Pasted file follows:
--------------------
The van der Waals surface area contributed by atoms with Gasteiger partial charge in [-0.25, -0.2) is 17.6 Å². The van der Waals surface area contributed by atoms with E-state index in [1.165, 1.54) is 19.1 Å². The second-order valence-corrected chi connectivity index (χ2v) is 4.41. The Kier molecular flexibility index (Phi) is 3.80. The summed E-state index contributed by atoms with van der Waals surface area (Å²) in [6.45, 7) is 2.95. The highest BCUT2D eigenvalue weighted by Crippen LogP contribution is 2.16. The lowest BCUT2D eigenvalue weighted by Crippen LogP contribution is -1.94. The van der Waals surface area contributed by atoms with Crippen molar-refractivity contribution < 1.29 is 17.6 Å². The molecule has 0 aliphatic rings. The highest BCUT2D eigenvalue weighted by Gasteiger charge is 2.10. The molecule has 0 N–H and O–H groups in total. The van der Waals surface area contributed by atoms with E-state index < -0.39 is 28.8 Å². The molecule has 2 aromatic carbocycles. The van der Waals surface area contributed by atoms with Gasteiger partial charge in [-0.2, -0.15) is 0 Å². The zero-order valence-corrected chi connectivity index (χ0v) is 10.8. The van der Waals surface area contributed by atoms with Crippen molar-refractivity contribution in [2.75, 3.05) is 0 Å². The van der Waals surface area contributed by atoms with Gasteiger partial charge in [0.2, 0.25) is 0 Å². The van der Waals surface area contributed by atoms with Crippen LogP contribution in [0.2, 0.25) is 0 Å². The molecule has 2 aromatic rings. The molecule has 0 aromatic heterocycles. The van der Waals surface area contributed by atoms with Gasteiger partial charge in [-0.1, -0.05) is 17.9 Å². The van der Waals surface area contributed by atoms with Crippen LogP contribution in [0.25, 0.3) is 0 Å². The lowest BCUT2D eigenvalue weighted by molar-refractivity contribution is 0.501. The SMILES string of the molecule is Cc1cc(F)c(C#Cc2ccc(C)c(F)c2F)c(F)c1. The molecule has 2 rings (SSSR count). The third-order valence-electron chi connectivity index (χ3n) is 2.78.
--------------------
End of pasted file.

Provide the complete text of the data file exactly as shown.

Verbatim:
The van der Waals surface area contributed by atoms with Gasteiger partial charge in [-0.25, -0.2) is 17.6 Å². The van der Waals surface area contributed by atoms with E-state index in [1.165, 1.54) is 19.1 Å². The second-order valence-corrected chi connectivity index (χ2v) is 4.41. The Kier molecular flexibility index (Phi) is 3.80. The summed E-state index contributed by atoms with van der Waals surface area (Å²) in [6.45, 7) is 2.95. The highest BCUT2D eigenvalue weighted by Crippen LogP contribution is 2.16. The lowest BCUT2D eigenvalue weighted by Crippen LogP contribution is -1.94. The van der Waals surface area contributed by atoms with Crippen molar-refractivity contribution < 1.29 is 17.6 Å². The molecule has 0 aliphatic rings. The highest BCUT2D eigenvalue weighted by Gasteiger charge is 2.10. The molecule has 0 N–H and O–H groups in total. The van der Waals surface area contributed by atoms with E-state index < -0.39 is 28.8 Å². The molecule has 2 aromatic carbocycles. The van der Waals surface area contributed by atoms with Gasteiger partial charge in [-0.2, -0.15) is 0 Å². The zero-order valence-corrected chi connectivity index (χ0v) is 10.8. The van der Waals surface area contributed by atoms with Crippen molar-refractivity contribution in [2.75, 3.05) is 0 Å². The van der Waals surface area contributed by atoms with Gasteiger partial charge in [0.2, 0.25) is 0 Å². The van der Waals surface area contributed by atoms with Crippen LogP contribution in [0.2, 0.25) is 0 Å². The molecule has 2 aromatic rings. The molecule has 0 aromatic heterocycles. The van der Waals surface area contributed by atoms with Gasteiger partial charge in [-0.1, -0.05) is 17.9 Å². The van der Waals surface area contributed by atoms with Crippen LogP contribution in [0.25, 0.3) is 0 Å². The lowest BCUT2D eigenvalue weighted by molar-refractivity contribution is 0.501. The SMILES string of the molecule is Cc1cc(F)c(C#Cc2ccc(C)c(F)c2F)c(F)c1. The molecule has 2 rings (SSSR count). The third-order valence-electron chi connectivity index (χ3n) is 2.78.